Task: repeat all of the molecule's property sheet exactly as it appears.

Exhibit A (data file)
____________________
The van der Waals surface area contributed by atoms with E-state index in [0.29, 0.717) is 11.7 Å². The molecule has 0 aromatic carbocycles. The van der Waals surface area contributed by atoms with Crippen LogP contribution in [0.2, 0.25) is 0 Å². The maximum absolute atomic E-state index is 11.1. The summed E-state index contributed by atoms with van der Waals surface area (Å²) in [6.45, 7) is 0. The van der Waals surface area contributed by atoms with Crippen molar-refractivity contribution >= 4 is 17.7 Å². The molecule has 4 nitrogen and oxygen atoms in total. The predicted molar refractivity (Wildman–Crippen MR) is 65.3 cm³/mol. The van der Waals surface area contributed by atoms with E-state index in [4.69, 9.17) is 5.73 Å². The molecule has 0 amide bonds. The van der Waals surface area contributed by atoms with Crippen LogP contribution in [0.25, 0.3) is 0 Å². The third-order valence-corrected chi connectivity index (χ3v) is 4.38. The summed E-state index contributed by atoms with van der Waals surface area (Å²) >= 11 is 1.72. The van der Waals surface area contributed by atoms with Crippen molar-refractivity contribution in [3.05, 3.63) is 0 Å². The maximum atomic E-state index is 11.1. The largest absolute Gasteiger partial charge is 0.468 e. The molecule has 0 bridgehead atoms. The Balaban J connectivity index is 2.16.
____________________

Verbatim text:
The van der Waals surface area contributed by atoms with E-state index in [0.29, 0.717) is 11.7 Å². The molecule has 0 aromatic carbocycles. The van der Waals surface area contributed by atoms with Crippen LogP contribution in [0.2, 0.25) is 0 Å². The maximum absolute atomic E-state index is 11.1. The summed E-state index contributed by atoms with van der Waals surface area (Å²) in [6.45, 7) is 0. The van der Waals surface area contributed by atoms with Crippen molar-refractivity contribution >= 4 is 17.7 Å². The molecule has 4 nitrogen and oxygen atoms in total. The predicted molar refractivity (Wildman–Crippen MR) is 65.3 cm³/mol. The van der Waals surface area contributed by atoms with E-state index in [4.69, 9.17) is 5.73 Å². The molecule has 0 amide bonds. The van der Waals surface area contributed by atoms with Crippen LogP contribution in [0.25, 0.3) is 0 Å². The third-order valence-corrected chi connectivity index (χ3v) is 4.38. The summed E-state index contributed by atoms with van der Waals surface area (Å²) >= 11 is 1.72. The van der Waals surface area contributed by atoms with Crippen molar-refractivity contribution in [3.05, 3.63) is 0 Å². The maximum atomic E-state index is 11.1. The largest absolute Gasteiger partial charge is 0.468 e. The molecule has 0 bridgehead atoms. The Balaban J connectivity index is 2.16.